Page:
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While internationally mediated efforts to find a lasting settlement to the protracted Nagorno-Karabakh dispute showed signs of progress in early 2001, the negotiations quickly lost momentum by midyear. Initially promising discussions in Key West, Florida, in April failed to lead to a comprehensive agreement at year's end. Despite criticism from the Council of Europe that municipal elections scheduled for September could further undermine peace efforts, the republic held the local vote as planned, in which the ruling Democratic Union Artsakh (ZhAM) party captured most of the local government body posts.
The region of Nagorno-Karabakh, whose population was overwhelmingly ethnic Armenian, was transferred from Armenian to Azerbaijani jurisdiction in 1923, and the Nagorno-Karabakh Autonomous Region was subsequently created. In 1930, Moscow permitted Azerbaijan to establish and resettle the border areas between Nagorno- Karabakh and Armenia.
In 1988, Nagorno-Karabakh's Supreme Soviet adopted a resolution calling for union with Armenia. The announcement, as well as February demonstrations in the Armenian capital of Yerevan in support of Nagorno-Karabakh, triggered violent attacks against Armenians in the Azerbaijan city of Sumgait shortly thereafter, and in Baku, the capital of Azerbaijan, in January 1990. During the late 1980s, skirmishes broke out along the Armenia-Azerbaijan border and around the Nagorno-Karabakh region.
Following multiparty elections for a new legislature, Nagorno-Karabakh's parliament adopted a declaration of independence at its inaugural session in January 1992. From 1991 to 1992, Azerbaijan besieged Stepanakert, the territory's capital, and occupied most of Nagorno-Karabakh. A series of counteroffensives in 1993 and 1994 by Karabakh Armenians, assisted by Armenia, resulted in the capture of essentially the entire territory, as well as six Azerbaijani districts surrounding the enclave. By the time a Russian-brokered ceasefire was finally signed in May 1994, the war had resulted in thousands of casualties and nearly one million refugees.
In December 1994, the head of the territory's state defense committee, Robert Kocharian, was selected by parliament for the newly established post of president. Elections to the 33-member parliament were held in April and May 1995, and Kocharian defeated two other candidates in a popular vote for president in November of the following year. In September 1997, Foreign Minister Arkady Ghukasian was elected president with 89 percent of the vote to replace Kocharian, who had been named prime minister of Armenia in March of that year.
In June 1999, Ghukasian dismissed Prime Minister Zhirayr Pogosian amid allegations that a surveillance device discovered in the president's office had been planted by Pogosian, possibly on the order of powerful Defense Minister Samvel Babayan. Some analysts speculated that Pogosian's dismissal indirectly targeted Babayan, with whom Ghukasian had become increasingly involved in a power struggle; Babayan was removed as defense minister the same month. Anushavan Danielian, a former deputy parliamentary speaker in Ukraine's Autonomous Republic of Crimea, was named the new prime minister.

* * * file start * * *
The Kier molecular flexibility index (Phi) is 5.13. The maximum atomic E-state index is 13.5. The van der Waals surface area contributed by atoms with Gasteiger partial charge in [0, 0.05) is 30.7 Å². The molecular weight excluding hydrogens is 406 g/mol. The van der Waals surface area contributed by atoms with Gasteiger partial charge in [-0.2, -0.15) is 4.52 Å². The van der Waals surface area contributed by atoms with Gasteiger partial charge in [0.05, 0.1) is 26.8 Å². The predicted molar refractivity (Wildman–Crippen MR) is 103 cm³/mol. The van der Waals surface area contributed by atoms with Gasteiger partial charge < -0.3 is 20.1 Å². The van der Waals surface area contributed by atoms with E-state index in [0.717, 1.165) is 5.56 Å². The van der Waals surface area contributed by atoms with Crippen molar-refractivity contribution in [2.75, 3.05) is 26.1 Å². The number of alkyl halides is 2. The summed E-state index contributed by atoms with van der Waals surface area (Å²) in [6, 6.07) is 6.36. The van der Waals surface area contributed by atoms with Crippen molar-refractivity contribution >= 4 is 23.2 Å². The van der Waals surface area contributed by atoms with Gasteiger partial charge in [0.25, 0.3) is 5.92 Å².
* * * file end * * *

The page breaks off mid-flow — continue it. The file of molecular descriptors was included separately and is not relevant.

In the territory's June 2000 parliamentary vote, 123 candidates representing five parties competed in single-mandate constituencies for the national assembly's 33 seats. The ruling ZhAM party, which supports Ghukasian, enjoyed a slim victory, winning 13 seats. The Armenian Revolutionary Federation-Dashnaktsutiun won 9 seats, the center- right Armenakan Party captured 1 seat, and formally independent candidates, most of whom support Ghukasian, won 10. Approximately 50 election monitors from several countries observed the poll, including representatives from the British Helsinki Human Rights Group. International observers described the electoral campaign and voting process as calm and largely transparent, although problems were noted with the accuracy of some voter lists.
On March 22, 2000, Ghukasian was seriously wounded by two gunmen during a failed assassination attempt. Police quickly arrested dozens of suspects, including Babayan and a number of his inner circle. While some welcomed the detention of Babayan, who had been accused of corruption and reportedly wielded considerable political and economic power in the territory, his supporters insisted that the arrest was politically motivated. Along with 15 other defendants, Babayan, who was charged with organizing the attack in order to seize power in the republic, was put on trial in mid- September in Stepanakert. In February 2001, Babayan was found guilty and sentenced to 14 years in prison, while the other defendants received various prison terms or short suspended sentences. The presiding judge announced that the verdict had been based on pretrial testimony in which Babayan confessed to the charges, even though he later retracted his admission of guilt, claiming that it had been obtained under duress. In a separate case, Babayan's brother, former Nagorno-Karabakh interior minister and Stepanakert Mayor Garen Babayan, was convicted in November of corruption, abuse of power, and illegal arms possession and was sentenced to five and a half years in prison.